NEW YORK: Protestors took to the streets en masse across the United States Saturday, hoisting anti-Donald Trump placards, banging drums and donning pink caps symbolic of the resistance for a second Women's March opposing the president one year to the day of his inauguration.
By mid-morning hundreds of thousands of marchers had assembled in Washington, New York, Chicago, Los Angeles and other cities nationwide, many donning the famous pink knit "pussy hats" -- a reference to Trump's videotaped boasts of his license to grope women without repercussions.
Protestors hoisted placards with messages including "Fight like a girl" and "A woman's place is in the White House" and "Elect a clown, expect a circus."
Another took aim at Trump's government: "I've seen smarter cabinets at IKEA," it said, referring to a furniture store with items requiring often-tedious and time-consuming assembly.
In New York a diverse crowd comprised primarily of women descended on Central Park West, the avenue that borders Manhattan's beloved park and finishes at the foot of the Trump International Hotel, part of the magnate-turned-commander-in-chief's real estate empire.
"We live in an alternate universe -- it is so bad," said Althea Fusco, 67, who traveled to the city from upstate New York with two neighbors.
"I see an erosion of democracy," she said.
The marches aim to build on the movement launched last year when more than three million people turned out nationwide, voicing opposition to the Republican president's swearing-in.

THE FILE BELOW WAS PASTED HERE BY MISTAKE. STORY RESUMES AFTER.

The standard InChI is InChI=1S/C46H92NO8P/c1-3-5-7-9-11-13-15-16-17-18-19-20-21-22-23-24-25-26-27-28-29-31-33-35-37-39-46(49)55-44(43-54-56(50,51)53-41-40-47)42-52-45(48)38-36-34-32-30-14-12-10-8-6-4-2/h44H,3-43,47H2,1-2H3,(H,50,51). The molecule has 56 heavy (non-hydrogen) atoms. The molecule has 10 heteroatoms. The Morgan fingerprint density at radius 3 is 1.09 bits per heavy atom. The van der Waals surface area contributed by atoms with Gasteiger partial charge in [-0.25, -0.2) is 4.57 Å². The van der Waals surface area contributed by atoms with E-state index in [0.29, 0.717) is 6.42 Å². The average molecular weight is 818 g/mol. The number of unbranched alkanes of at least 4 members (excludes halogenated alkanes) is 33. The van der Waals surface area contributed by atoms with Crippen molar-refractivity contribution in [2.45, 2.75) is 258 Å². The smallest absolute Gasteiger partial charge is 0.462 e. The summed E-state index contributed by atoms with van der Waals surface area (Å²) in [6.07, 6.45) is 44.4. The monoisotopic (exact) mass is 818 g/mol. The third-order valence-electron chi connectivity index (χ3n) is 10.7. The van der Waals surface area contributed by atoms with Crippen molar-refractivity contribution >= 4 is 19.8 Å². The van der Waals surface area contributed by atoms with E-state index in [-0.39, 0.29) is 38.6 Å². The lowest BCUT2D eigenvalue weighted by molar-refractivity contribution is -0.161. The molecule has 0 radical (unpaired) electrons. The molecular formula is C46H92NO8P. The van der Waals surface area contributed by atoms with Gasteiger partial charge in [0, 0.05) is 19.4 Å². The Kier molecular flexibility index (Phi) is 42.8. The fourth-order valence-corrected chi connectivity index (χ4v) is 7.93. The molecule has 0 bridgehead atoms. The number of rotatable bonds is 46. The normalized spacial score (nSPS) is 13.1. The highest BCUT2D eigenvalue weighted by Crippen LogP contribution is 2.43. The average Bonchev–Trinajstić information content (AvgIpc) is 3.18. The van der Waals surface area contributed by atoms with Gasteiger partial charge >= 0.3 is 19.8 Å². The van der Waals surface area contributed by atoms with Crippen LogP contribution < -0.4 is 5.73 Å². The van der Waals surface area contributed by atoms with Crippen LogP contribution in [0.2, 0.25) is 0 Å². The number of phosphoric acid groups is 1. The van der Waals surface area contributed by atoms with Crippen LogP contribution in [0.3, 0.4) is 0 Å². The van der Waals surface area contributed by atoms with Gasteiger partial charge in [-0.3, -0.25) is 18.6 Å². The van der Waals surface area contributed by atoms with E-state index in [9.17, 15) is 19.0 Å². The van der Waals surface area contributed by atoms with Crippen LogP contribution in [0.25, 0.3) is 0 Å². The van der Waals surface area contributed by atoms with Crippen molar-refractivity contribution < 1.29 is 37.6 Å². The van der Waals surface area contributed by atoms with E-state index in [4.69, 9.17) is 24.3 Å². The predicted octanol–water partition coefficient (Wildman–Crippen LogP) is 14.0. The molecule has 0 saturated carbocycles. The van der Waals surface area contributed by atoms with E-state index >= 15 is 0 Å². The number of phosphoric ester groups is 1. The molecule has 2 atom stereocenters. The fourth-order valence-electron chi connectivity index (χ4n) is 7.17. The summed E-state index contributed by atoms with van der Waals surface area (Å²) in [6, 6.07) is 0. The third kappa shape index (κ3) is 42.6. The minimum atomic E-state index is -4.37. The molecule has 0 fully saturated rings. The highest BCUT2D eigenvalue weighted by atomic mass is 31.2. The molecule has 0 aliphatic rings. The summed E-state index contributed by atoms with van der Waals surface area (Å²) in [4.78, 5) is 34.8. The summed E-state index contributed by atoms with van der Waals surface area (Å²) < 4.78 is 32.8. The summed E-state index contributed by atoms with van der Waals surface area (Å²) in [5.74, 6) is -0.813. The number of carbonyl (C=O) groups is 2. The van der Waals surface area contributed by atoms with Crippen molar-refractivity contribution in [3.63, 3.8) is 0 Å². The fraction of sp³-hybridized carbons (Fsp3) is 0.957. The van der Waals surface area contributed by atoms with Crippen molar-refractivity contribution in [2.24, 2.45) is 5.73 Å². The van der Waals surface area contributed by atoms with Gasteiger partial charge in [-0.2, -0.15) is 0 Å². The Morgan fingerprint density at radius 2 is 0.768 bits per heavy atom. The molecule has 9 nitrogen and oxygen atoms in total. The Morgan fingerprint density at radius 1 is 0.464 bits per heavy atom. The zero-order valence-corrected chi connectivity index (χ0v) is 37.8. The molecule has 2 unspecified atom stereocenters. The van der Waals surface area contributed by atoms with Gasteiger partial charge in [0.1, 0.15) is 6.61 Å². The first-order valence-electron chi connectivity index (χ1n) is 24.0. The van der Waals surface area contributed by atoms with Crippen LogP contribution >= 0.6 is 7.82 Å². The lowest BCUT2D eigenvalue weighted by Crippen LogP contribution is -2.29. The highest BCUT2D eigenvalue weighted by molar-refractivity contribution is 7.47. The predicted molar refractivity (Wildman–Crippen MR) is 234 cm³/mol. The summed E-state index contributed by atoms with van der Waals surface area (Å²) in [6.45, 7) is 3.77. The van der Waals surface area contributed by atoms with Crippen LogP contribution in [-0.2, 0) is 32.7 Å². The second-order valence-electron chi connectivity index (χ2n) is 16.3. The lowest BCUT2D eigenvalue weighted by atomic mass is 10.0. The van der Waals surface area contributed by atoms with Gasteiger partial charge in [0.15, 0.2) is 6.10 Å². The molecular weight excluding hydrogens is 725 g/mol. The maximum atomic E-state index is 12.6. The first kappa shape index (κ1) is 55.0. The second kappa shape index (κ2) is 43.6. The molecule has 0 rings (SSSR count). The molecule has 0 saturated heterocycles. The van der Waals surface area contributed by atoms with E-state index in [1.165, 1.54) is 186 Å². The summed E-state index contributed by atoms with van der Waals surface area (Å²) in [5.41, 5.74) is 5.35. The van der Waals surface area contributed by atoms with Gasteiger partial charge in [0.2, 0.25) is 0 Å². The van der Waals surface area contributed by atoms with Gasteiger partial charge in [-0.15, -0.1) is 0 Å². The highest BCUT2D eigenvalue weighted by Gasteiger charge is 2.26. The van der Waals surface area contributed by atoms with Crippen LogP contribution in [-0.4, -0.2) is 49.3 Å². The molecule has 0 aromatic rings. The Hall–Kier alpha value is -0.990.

The weekend of demonstrations have vowed to keep that momentum rolling with the theme "Power to the Polls" -- a message designed to drive national voter registration and maximize women's involvement in the 2018 midterm elections, translating enthusiasm into concrete political action.
The president meanwhile posted a deadpan tweet referencing the rallies protesting his policies, urging people to "get out there and celebrate the historic milestones and unprecedented economic success and wealth creation that has taken place over the last 12 months."
Beautiful weather all over our great country, a perfect day for all Women to March. Get out there now to celebrate the historic milestones and unprecedented economic success and wealth creation that has taken place over the last 12 months. Lowest female unemployment in 18 years!— Donald J. Trump (@realDonaldTrump) January 20, 2018
In Los Angeles throngs of people marched towards City Hall, while protestors rallied in Washington at the foot of the Lincoln Memorial that towers over the capital's sprawling National Mall esplanade -- speaking out on a raft of issues ranging from immigrant protections to racial equality to the #MeToo movement against sexual misconduct.
"We feel like our work isn't done and that there's so much more that we need to fix," said Tanaquil Eltson, 14, who also demonstrated in Washington's 2017 march.
"I know the world around me isn't happy colors; it's scary. But I'm excited to be able to fix it," she said, clad in a red and blue Superwoman outfit.
Her mother Vitessa Del Prete, a retired US army lieutenant colonel, pointed to the recent flood of sexual abuse and harassment allegations against powerful men that has galvanized women to fight back against injustice.
"I've lived through decades of sexual harassment issues and it's getting better -- but it's nowhere near where it needs to be," the 51-year-old said, sporting a full Wonder Woman costume in coordination with her daughter.
"Issues that face women are just not being represented well enough in our country, so it's a privilege to be able to get out here and try to do something from a citizen standpoint."
More than 300 towns and cities are organizing anniversary marches and rallies.
"We cannot rest," said Pam Morris in Washington. "We have to keep energized until we overcome this administration."
"We cannot get worn down. We have to be here."